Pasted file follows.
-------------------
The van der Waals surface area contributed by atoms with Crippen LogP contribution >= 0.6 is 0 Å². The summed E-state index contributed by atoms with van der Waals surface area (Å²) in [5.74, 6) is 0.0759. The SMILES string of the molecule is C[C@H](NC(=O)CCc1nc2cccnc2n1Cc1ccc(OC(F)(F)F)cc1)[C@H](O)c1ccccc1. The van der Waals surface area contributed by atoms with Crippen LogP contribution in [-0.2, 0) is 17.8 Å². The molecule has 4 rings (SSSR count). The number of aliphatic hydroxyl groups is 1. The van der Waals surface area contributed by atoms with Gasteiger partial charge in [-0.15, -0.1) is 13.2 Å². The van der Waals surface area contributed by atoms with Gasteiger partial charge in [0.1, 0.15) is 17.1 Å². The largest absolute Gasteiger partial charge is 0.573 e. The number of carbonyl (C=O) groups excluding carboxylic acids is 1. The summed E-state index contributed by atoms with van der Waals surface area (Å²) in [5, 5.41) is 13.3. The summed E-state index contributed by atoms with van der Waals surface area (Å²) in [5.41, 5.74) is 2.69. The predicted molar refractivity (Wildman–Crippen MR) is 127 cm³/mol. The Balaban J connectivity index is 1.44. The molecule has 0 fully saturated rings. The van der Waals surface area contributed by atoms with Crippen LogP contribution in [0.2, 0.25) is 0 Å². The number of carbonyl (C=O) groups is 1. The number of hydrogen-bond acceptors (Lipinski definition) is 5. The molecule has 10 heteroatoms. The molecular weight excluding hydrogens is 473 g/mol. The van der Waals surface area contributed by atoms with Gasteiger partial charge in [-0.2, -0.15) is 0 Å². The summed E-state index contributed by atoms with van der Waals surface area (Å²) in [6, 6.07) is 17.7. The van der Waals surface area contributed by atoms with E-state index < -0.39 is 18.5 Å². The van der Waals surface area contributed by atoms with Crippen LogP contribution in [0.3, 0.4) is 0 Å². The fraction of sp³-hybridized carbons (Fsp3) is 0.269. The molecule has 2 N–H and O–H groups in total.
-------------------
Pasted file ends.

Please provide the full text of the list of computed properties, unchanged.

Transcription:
The van der Waals surface area contributed by atoms with Crippen LogP contribution >= 0.6 is 0 Å². The summed E-state index contributed by atoms with van der Waals surface area (Å²) in [5.74, 6) is 0.0759. The SMILES string of the molecule is C[C@H](NC(=O)CCc1nc2cccnc2n1Cc1ccc(OC(F)(F)F)cc1)[C@H](O)c1ccccc1. The van der Waals surface area contributed by atoms with Crippen LogP contribution in [-0.2, 0) is 17.8 Å². The molecule has 4 rings (SSSR count). The number of aliphatic hydroxyl groups is 1. The van der Waals surface area contributed by atoms with Gasteiger partial charge in [-0.15, -0.1) is 13.2 Å². The van der Waals surface area contributed by atoms with Gasteiger partial charge in [0.1, 0.15) is 17.1 Å². The largest absolute Gasteiger partial charge is 0.573 e. The number of carbonyl (C=O) groups excluding carboxylic acids is 1. The summed E-state index contributed by atoms with van der Waals surface area (Å²) in [5, 5.41) is 13.3. The summed E-state index contributed by atoms with van der Waals surface area (Å²) in [5.41, 5.74) is 2.69. The predicted molar refractivity (Wildman–Crippen MR) is 127 cm³/mol. The Balaban J connectivity index is 1.44. The molecule has 0 fully saturated rings. The van der Waals surface area contributed by atoms with Crippen LogP contribution in [0.2, 0.25) is 0 Å². The number of carbonyl (C=O) groups is 1. The number of hydrogen-bond acceptors (Lipinski definition) is 5. The molecule has 10 heteroatoms. The molecular weight excluding hydrogens is 473 g/mol. The van der Waals surface area contributed by atoms with Gasteiger partial charge in [-0.2, -0.15) is 0 Å². The summed E-state index contributed by atoms with van der Waals surface area (Å²) in [6, 6.07) is 17.7. The van der Waals surface area contributed by atoms with E-state index < -0.39 is 18.5 Å². The van der Waals surface area contributed by atoms with Crippen LogP contribution in [0.3, 0.4) is 0 Å². The fraction of sp³-hybridized carbons (Fsp3) is 0.269. The molecule has 2 N–H and O–H groups in total.